At a little over 26 cm wide, this compact little synth does well to tailor to its purpose. It’s 11 knobs control the most commonly used functions: both high and low pass filter cut-offs, resonance as well as attack and decay/release envelope behaviour. Between these and a slider (which can be assigned to adjust one of seven parameters), you have most live tweaking variables covered, especially as an accompaniment to a DJ set. Programming patches from scratch on the small screen using the ‘Param/Category’ and ‘Value’ knobs is less enjoyable, but the Sound Tower sound editor gives you control over every parameter in a neat layout designed to mimic the layout of the Prophet.
The software is free but some of its advanced functions (serving as a patch librarian for example) need a purchased licence to unlock the pro version. It’s hard to see an immediate need for this, as the AS-1 has a whopping 495 preset programs and 495 user programs split over the five banks. This also serves well as a shortcut to begin programming a patch, finding a similar style from the presets to save time adjusting the parameters. Two digital FX engines add character to the patches and greatly increase the scope for sound design. The fact the slider can control FX depth of either or both add a lot of flavour to performance. Utilising the large preset banks to cue up successive sequences with subtle changes in the patch and FX is a great way to create an interesting progression.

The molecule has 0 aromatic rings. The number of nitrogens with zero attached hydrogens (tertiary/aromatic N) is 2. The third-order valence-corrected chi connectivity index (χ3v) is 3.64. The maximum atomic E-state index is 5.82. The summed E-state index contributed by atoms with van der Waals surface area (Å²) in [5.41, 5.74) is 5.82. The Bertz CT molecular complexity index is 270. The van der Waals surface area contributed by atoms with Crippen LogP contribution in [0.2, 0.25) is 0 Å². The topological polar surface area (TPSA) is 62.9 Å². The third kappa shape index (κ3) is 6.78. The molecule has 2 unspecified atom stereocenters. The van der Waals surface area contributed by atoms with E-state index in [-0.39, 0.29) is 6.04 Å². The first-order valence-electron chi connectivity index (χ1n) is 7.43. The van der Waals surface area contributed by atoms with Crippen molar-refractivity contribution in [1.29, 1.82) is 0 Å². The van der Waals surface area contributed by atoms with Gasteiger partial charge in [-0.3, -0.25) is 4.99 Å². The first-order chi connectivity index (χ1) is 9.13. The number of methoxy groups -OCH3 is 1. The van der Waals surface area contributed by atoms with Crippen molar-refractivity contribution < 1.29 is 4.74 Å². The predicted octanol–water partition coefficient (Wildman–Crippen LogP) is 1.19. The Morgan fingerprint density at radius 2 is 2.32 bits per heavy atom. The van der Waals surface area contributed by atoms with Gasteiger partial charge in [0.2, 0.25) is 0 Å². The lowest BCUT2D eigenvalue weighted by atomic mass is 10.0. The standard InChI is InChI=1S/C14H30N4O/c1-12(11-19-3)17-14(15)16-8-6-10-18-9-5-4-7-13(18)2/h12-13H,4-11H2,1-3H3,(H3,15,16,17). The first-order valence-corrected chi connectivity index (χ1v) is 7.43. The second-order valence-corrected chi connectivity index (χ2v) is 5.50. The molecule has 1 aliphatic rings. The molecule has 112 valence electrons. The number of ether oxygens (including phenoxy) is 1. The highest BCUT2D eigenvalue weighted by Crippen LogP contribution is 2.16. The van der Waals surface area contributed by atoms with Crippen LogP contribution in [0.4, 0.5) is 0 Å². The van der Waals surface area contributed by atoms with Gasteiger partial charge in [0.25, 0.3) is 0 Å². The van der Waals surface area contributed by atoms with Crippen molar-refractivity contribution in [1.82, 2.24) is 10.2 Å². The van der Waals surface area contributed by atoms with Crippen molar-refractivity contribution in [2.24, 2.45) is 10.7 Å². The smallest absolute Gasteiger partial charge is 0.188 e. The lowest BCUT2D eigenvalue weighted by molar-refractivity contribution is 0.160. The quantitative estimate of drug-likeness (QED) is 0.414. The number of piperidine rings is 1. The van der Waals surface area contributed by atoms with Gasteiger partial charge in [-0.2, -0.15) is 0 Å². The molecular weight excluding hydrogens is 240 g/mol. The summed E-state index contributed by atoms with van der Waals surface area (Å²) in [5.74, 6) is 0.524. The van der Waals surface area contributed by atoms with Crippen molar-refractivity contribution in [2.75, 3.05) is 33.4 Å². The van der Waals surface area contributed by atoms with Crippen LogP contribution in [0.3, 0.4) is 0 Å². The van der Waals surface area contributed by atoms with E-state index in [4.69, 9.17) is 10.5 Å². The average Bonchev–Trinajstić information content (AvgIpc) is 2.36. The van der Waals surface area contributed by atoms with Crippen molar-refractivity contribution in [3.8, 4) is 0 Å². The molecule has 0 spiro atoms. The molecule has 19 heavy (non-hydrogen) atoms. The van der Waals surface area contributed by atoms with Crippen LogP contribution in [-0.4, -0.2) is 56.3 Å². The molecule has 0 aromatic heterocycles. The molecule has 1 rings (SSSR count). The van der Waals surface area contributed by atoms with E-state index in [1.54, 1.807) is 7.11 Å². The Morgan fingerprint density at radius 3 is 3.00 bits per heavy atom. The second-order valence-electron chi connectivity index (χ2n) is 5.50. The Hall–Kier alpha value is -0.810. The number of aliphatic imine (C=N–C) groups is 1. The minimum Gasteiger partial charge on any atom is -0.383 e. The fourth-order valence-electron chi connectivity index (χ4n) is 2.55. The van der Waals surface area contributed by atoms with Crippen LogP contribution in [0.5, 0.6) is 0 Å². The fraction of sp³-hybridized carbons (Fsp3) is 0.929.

The AS-1 features a ribbon keyboard which while not being so inspiring for performance, serves well for programming the internal sequencer. The sequencer’s 64 steps are saved with patch data to a program and can only be programmed by step, which is a shame considering it could’ve been good to connect an external MIDI controller and record steps in real-time, but traditionally this hasn’t been the approach to step sequencers anyway. Apart from the obvious choice to save costs on the ribbon keyboard, the decision may have been inspired by keeping the AS-1 as rugged as possible. I have no intention of throwing this synthesizer across the room, but I’m confident it could handle it. The AS-1’s internal analogue components make it quite heavy, but it feels compact and secure; ready for life on the road.
The fact the AS-1’s knobs transmit MIDI makes it great for working with DAWs, allowing you to record a MIDI automation envelope to map back into the synth. Ultimately they’ve done well to create a synth that’s easy to program and useful in the studio, then ready to flex in a live setting. What struck me most was the richness of the raw sound and the scope for sound design across such a flexible synth engine. There are a surprisingly large amount of analogue mono synths on the market at the moment, but the Toraiz AS-1 shines as being purpose-built for DJ’s, with tactile control and quality sound packed into such a small foot-print. This collaboration between two companies at the top of their respective games packs a punch you can feel.